Whether it’s something you’ve been expecting or something that comes completely out of the blue, big changes can have a huge impact on your life. Even good changes can trigger distress or make it worse. Understanding the effects of change can help you adjust faster with less difficulty and upset.
Unexpected losses, events, or challenging situations are part of our lives and can cause significant stress. A single stressful event or a series of ongoing events may trigger depression or anxiety at any point in life, even many years later.
‘Traumatic events’ are terrible, unexpected events like accidents, natural disasters, a sudden death or being attacked. These events can result in emotional and psychological trauma, and this can have an impact on all aspects of our well-being.
There are all kinds of events that require you to make changes in your everyday life that aren’t necessarily traumatic but still very challenging. Sometimes these events change how you see yourself. Some of these events that can trigger distress include:
- illness, injury, or developing a long-term medical condition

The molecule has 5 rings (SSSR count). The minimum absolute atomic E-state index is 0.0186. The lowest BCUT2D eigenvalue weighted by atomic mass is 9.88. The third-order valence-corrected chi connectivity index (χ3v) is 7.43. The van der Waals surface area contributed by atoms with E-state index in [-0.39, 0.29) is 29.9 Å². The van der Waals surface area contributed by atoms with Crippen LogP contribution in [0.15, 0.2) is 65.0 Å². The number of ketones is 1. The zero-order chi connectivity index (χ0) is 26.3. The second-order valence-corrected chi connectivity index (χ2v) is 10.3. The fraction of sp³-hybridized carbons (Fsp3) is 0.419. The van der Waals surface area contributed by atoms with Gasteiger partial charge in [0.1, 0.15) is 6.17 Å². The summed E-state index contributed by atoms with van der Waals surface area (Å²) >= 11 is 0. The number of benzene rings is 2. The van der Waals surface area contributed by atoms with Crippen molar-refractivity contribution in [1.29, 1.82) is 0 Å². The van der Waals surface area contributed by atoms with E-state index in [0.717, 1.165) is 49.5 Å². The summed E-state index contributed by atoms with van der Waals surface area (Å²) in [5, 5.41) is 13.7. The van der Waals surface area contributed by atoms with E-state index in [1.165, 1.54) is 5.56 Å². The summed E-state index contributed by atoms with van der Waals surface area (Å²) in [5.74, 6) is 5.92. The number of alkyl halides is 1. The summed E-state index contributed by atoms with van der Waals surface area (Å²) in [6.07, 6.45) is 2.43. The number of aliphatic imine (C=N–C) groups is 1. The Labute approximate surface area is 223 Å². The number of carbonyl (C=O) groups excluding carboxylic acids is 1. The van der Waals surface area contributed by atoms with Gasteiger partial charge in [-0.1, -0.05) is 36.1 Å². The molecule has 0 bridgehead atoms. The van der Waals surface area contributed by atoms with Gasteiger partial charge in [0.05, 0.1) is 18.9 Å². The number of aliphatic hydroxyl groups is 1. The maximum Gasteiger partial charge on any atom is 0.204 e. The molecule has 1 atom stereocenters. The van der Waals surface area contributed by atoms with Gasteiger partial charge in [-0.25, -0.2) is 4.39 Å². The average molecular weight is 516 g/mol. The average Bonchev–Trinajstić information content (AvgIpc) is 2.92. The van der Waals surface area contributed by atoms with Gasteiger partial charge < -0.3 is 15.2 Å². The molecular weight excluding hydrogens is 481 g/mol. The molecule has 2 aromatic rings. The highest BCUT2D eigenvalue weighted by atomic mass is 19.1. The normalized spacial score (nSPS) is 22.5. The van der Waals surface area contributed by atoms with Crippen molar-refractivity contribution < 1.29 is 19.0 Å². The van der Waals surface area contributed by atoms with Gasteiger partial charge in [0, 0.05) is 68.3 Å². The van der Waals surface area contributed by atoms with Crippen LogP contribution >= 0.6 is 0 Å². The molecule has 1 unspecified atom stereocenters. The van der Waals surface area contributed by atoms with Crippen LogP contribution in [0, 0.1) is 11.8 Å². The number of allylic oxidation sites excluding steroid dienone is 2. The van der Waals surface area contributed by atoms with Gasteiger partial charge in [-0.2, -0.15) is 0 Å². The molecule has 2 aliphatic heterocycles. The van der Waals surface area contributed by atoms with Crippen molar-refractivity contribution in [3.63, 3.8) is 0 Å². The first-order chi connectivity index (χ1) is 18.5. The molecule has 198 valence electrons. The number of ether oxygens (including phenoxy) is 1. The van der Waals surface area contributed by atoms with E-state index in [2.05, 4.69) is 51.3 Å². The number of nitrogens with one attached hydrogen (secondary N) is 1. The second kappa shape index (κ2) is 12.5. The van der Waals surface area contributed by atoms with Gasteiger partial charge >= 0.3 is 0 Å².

- a job loss or a new job
- a relationship breakup
- a suicide attempt by a close friend
- the death of a close friend
- a change in living conditions.
While you may not have control over the events themselves, you can control what you do about them. Ignoring them may only make things worse.
Changes to your role in life
Even life changes that you’ve expected and planned for can be harder to adjust to than you expect. Changes in the role, like becoming a parent or retiring, usually affect important areas of your life, such as:
- where you live
- how do you define yourself
- your goals in life
- people’s expectations of you
- your beliefs
- who you have around to support you.
The difficulty, challenges, and conflict that come along with these life changes can contribute to depression and anxiety.
Keep in mind that a significant change for one person can affect the whole family and close relatives. For example, having a baby doesn’t just involve new roles and responsibilities for the parents. It can also bring about changes for the whole family, including brothers and sisters, grandparents, cousins, aunts, and uncles. These changes require some adjustment by everyone.